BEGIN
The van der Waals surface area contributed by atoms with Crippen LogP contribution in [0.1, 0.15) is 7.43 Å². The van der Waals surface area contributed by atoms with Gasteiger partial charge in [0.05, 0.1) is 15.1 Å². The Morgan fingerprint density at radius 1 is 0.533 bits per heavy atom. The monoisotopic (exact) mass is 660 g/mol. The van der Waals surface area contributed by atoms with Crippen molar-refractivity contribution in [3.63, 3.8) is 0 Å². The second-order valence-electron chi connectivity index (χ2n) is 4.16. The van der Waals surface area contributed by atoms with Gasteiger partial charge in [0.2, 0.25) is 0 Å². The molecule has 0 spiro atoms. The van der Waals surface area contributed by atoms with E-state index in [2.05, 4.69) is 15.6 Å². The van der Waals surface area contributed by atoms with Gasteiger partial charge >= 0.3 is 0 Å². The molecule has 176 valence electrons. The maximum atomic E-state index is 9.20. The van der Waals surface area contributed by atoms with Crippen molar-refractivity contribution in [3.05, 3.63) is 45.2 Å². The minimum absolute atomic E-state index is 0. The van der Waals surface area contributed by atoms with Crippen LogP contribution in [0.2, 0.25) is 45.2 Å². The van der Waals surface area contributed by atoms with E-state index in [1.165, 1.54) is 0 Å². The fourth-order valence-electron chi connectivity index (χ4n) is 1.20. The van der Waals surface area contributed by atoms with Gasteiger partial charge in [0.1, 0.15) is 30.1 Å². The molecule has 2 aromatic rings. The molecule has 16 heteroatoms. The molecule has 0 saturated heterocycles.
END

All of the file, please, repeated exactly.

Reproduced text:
The van der Waals surface area contributed by atoms with Crippen LogP contribution in [0.1, 0.15) is 7.43 Å². The van der Waals surface area contributed by atoms with Gasteiger partial charge in [0.05, 0.1) is 15.1 Å². The Morgan fingerprint density at radius 1 is 0.533 bits per heavy atom. The monoisotopic (exact) mass is 660 g/mol. The van der Waals surface area contributed by atoms with Crippen molar-refractivity contribution in [3.63, 3.8) is 0 Å². The second-order valence-electron chi connectivity index (χ2n) is 4.16. The van der Waals surface area contributed by atoms with Gasteiger partial charge in [0.2, 0.25) is 0 Å². The molecule has 0 spiro atoms. The van der Waals surface area contributed by atoms with E-state index in [2.05, 4.69) is 15.6 Å². The van der Waals surface area contributed by atoms with Gasteiger partial charge >= 0.3 is 0 Å². The molecule has 176 valence electrons. The maximum atomic E-state index is 9.20. The van der Waals surface area contributed by atoms with Crippen molar-refractivity contribution in [3.05, 3.63) is 45.2 Å². The minimum absolute atomic E-state index is 0. The van der Waals surface area contributed by atoms with Crippen LogP contribution in [0.2, 0.25) is 45.2 Å². The van der Waals surface area contributed by atoms with E-state index in [1.165, 1.54) is 0 Å². The fourth-order valence-electron chi connectivity index (χ4n) is 1.20. The van der Waals surface area contributed by atoms with Gasteiger partial charge in [0.1, 0.15) is 30.1 Å². The molecule has 2 aromatic rings. The molecule has 16 heteroatoms. The molecule has 0 saturated heterocycles.